The power of diverse perspectives and how bisexuality informs my approach to financial education.
There are a lot of ways identifying as queer or trans has a direct impact on your finances: workplace discrimination, the LGBTQ+ pay gap, the cost of safe and affirming community, legal credit discrimination, the challenges of family planning and more.
But queerness is also a superpower that can change our world (and has done so, repeatedly). This aspect of queer identity doesn’t get as much air time.
As a bisexual (cis, white) woman not in a same-sex relationship, I have the privilege of controlling when and to whom I come out, so I evade much of the day-to-day oppression so often associated with queer identities. But my queerness still has a major impact on my relationship with money — it’s a driving force behind the way I teach and talk about personal finance.
What is ‘queering’?
“Queering” as a concept and a verb is rooted in academic queer theory, but the term is seeping into popular culture in a way I just love.
What’s important about queer theory as an area of study is that it does more than just document the experience of LGBTQ+ people. Queer theory explicitly challenges the notion of heterosexuality as “normal,” and exposes it as a culturally constructed norm rather than an inevitability or natural occurrence. Queering as a verb brings this perspective to social constructs beyond heterosexuality.
I imagine queering still has a specific and limited meaning among academics. But it’s made its way into the world now, and we get to use it for ourselves. When I hear queering, it usually means something along the lines of “making weird,” in keeping with the roots of its root word. In some academic contexts, the synonym I see is troubling — to make strange or complicate. It seems akin to the way my mother in law, who’s a composition instructor, uses “complicate” when a student’s writing feels flat. “Can you complicate this further?” she’ll suggest. Dig in. Show us more of what this can be.
Queerness is a superpower that repeatedly changes our world because a queer identity forces a queered perspective.
We lead the conversation on things like non-monogamy and sex positivity, because we’ve had to negotiate love and sex into our lives in ways straight folks don’t because the cultural template works for them.
Queer and trans parents blow open the boundaries on how families can look (and set an example for cis/het folks who’ve felt isolated in navigating IVF, fostering, adoption and co-parenting while striving for normalcy).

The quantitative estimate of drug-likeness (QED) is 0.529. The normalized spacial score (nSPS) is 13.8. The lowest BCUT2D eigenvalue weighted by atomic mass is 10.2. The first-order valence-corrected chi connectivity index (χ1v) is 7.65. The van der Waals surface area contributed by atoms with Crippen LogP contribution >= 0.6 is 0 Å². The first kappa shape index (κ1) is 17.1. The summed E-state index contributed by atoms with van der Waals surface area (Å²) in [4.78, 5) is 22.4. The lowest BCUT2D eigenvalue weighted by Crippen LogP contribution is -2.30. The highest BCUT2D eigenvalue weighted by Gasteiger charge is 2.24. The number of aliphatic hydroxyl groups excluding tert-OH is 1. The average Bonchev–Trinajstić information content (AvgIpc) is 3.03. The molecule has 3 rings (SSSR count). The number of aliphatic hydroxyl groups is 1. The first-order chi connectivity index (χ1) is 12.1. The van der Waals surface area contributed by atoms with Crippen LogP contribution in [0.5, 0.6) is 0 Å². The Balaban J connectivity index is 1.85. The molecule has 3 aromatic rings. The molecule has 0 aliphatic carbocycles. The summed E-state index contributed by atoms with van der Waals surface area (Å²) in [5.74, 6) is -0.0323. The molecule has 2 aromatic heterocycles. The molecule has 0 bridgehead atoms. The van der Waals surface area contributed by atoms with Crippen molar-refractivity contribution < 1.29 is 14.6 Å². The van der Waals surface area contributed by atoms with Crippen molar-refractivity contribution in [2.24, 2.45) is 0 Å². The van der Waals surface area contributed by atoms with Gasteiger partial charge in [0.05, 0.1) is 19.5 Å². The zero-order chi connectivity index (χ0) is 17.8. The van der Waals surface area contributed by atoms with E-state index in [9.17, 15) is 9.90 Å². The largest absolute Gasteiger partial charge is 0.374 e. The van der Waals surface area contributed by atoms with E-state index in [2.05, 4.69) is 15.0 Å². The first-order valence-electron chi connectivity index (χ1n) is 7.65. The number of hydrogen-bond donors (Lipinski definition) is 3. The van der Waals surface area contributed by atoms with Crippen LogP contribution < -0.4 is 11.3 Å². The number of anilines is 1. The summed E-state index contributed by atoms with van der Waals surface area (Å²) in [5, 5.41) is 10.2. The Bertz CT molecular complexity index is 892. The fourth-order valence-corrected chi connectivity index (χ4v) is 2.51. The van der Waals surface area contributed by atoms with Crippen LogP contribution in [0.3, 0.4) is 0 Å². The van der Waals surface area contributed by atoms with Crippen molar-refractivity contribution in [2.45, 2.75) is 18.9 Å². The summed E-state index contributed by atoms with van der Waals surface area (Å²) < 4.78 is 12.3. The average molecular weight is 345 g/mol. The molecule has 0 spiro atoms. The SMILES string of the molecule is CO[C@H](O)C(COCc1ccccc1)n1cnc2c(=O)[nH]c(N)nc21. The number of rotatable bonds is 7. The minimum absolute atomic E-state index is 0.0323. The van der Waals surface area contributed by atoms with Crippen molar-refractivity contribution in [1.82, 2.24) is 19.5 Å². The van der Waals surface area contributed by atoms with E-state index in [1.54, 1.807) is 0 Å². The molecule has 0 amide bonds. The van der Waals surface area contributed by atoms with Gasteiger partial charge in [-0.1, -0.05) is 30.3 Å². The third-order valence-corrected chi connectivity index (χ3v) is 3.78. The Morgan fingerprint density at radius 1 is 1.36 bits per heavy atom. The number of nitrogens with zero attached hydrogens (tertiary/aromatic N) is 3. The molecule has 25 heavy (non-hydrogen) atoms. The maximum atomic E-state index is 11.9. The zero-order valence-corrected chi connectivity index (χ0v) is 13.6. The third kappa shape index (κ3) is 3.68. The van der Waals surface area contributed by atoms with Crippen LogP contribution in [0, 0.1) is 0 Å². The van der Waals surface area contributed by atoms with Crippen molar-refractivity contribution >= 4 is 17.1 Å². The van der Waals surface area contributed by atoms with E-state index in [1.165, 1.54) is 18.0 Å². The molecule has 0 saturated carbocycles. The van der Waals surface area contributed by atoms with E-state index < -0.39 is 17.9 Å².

Gender expansive superstars like RuPaul and Alok twist our notions of beauty and fashion and model ways to live in the freest expression of ourselves regardless of gender identity.
How I’m queering money
My queerness is the superpower that let me enter the world of personal finance a (broke) novice and have the gall to question the ways we teach and talk about money. It’s the lens that exposes the social construction of budget culture. It’s the liminal space from where I can hold both what is and what could be.
The fluidity I feel in the core of my being persuades me to see mutability in all things — to see the absurdity in profit and wealth, the meaninglessness of debt and cost, the artificiality of ownership.
I’ve never fit into the templates my world has offered me (because of queerness, because of neurodiversity, because of pop culture’s complete indifference to flyover country). I’ve spent my whole life observing a world that seemed separate from me, pondering constant whys in order to interpret how it expected me to be.
I never intended to be contrarian. I thought I was investigating how to fit in. But the brain can only ask why out of curiosity so many times before it wears a path toward why in critique.
The more I asked why about my work in personal finance, the further I felt from any kind of service. The more I discovered the disappointing sameness in financial advice. The less I was inclined to tout this budget plan or that debt-payoff strategy. The clearer I saw the direct line between the abuses of capitalism and the misdirection of paternalistic financial education.
“Queering money” will mean something different to anyone who uses it.